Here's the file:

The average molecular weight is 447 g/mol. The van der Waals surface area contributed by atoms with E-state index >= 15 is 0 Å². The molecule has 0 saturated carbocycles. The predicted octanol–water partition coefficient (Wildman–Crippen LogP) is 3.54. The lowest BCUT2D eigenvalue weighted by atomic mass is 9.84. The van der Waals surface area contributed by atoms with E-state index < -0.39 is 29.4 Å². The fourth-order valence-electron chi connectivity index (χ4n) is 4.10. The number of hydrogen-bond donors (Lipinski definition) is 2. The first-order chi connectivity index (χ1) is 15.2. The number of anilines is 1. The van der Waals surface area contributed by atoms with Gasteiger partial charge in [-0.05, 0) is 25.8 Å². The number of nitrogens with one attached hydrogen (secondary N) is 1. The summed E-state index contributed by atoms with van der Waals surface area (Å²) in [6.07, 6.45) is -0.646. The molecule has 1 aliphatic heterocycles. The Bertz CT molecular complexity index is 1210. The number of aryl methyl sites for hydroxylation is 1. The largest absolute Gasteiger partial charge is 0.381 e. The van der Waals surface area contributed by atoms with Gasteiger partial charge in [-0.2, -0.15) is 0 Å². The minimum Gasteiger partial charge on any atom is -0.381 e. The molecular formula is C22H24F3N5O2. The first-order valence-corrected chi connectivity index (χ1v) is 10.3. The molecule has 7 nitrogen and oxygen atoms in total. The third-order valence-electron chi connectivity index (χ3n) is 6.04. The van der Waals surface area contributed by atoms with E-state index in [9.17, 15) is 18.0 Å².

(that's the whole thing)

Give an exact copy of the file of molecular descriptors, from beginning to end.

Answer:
The average molecular weight is 447 g/mol. The van der Waals surface area contributed by atoms with E-state index >= 15 is 0 Å². The molecule has 0 saturated carbocycles. The predicted octanol–water partition coefficient (Wildman–Crippen LogP) is 3.54. The lowest BCUT2D eigenvalue weighted by atomic mass is 9.84. The van der Waals surface area contributed by atoms with E-state index < -0.39 is 29.4 Å². The fourth-order valence-electron chi connectivity index (χ4n) is 4.10. The number of hydrogen-bond donors (Lipinski definition) is 2. The first-order chi connectivity index (χ1) is 15.2. The number of anilines is 1. The van der Waals surface area contributed by atoms with Gasteiger partial charge in [-0.05, 0) is 25.8 Å². The number of nitrogens with one attached hydrogen (secondary N) is 1. The summed E-state index contributed by atoms with van der Waals surface area (Å²) in [6.07, 6.45) is -0.646. The molecule has 1 aliphatic heterocycles. The Bertz CT molecular complexity index is 1210. The number of aryl methyl sites for hydroxylation is 1. The largest absolute Gasteiger partial charge is 0.381 e. The van der Waals surface area contributed by atoms with Gasteiger partial charge in [-0.2, -0.15) is 0 Å². The minimum Gasteiger partial charge on any atom is -0.381 e. The molecular formula is C22H24F3N5O2. The first-order valence-corrected chi connectivity index (χ1v) is 10.3. The molecule has 7 nitrogen and oxygen atoms in total. The third-order valence-electron chi connectivity index (χ3n) is 6.04. The van der Waals surface area contributed by atoms with E-state index in [9.17, 15) is 18.0 Å².